But wait, there’s more. In those halcyon days of Republican hegemony for which Mark Davidson and Scott Brister pine, surely they were aided by straight-ticket voting dominance as well, right? Well, thanks to the magic of the Internet, we can check. Election results on the County Clerk webpage go back through 1996. Here’s how those elections went.

In 1996, straight ticket voting was as follows:

STR – 200,731
STD – 211,533

So Democrats had a 10,802 vote advantage, which did them exactly no good: The only judicial race won by a Democrat was that of Katie Kennedy, whose margin of victory was over 66,000 votes. Republicans won all the other races.

Here’s 1998:

STR – 157,516
STD – 143,783

Now the Rs have the advantage, of just under 14,000 votes. Their smallest margin of victory in a judicial race was about 23,000 votes, meaning that again, straight-ticket voting made no difference to the outcomes.

How about 2000?

STR – 260,705
STD – 264,747

Yes, believe it or not, Democrats had the straight-ticket advantage, even with George Bush at the top of the ticket. And again, it mattered not at all. There were exactly 2 contested judicial races – 337th and County Court At Law #1, both of which the Dems lost. Boy, were these the days or what?

On to 2002:

STR – 185,606
STD – 171,594

The Rs regain the advantage, and again it’s meaningless, as the closest judicial race was decided by 41,000 votes. Will straight-ticket voting ever matter?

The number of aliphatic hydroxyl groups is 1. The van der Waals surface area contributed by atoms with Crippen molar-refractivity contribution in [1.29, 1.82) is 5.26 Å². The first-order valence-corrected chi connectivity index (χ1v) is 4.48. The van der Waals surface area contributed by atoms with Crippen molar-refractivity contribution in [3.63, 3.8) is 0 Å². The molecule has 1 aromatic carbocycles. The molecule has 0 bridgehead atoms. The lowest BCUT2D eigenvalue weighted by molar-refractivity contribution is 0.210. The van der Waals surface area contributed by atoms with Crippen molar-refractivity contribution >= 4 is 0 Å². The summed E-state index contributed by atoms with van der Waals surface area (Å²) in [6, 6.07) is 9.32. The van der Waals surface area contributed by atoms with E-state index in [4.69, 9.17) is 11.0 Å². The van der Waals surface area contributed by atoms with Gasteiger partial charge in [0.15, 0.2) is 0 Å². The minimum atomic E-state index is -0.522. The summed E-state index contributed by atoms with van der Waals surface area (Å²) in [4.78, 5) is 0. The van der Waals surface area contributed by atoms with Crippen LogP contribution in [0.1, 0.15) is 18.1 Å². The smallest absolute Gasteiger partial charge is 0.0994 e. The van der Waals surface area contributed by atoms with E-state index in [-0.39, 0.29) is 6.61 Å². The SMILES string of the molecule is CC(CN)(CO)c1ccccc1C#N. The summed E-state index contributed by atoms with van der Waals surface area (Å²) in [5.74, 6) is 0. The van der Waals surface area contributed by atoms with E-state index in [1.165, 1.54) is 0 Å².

The answer is yes, it does, in 2004:

STR – 370,455
STD – 325,097

You would think that with a 45,000 vote advantage in straight-ticket voting, that would be critical to overall Republican success. But it only mattered in one judicial race, the 334th, where Sharon McCally defeated Kathy Stone by 41,813 votes. Republicans won every other judicial race by at least 60,000 votes.

Here’s 2006:

STR – 137,663
STD – 145,865

Another Democratic advantage that amounts to diddly squat, as the Rs once again sweep the judicial races. I suppose you could put an asterisk next to Jim Sharp, who carried Harris County by 1,291 votes in his race for the First Court of Appeals, but since he lost that race it hardly seems worth the effort.

Finally, we come to the two years that everyone agrees is where straight ticket voting was the deal-sealer for the Ds and the Rs, respectively. It’s true that in 2008, the Democratic advantage in straight-ticket voting – 391,488 to 343,919 – is larger than the margin of victory for all victorious Democratic judicial candidate. But look, Democrats didn’t nearly sweep the judiciary in 2008 because of straight-ticket voting, they won all those races because more Democrats voted in Harris County than ever before, and it was that combination of juiced turnout and long-awaited demographic change that did it for them. I suppose you could argue that had the straight-ticket option been outlawed that enough Democratic voters might have quit voting before making it all the way to the end of the ballot to have let some number of Republican judges survive, but if you do make that argument can you really also claim it was because of their merit as judges that saved them? Besides, in the absence of straight-ticket voting its entirely plausible that enough Republican voters would have failed to complete the ballot to cancel things out, and we’d have had approximately the same results as we actually did. We’ll never know, and it’s presumptuous to think we do. Remember, as I’ve noted many times, there was a lot more Republican undervoting in 2004 downballot than there was Democratic undervoting. We just don’t know what might have happened.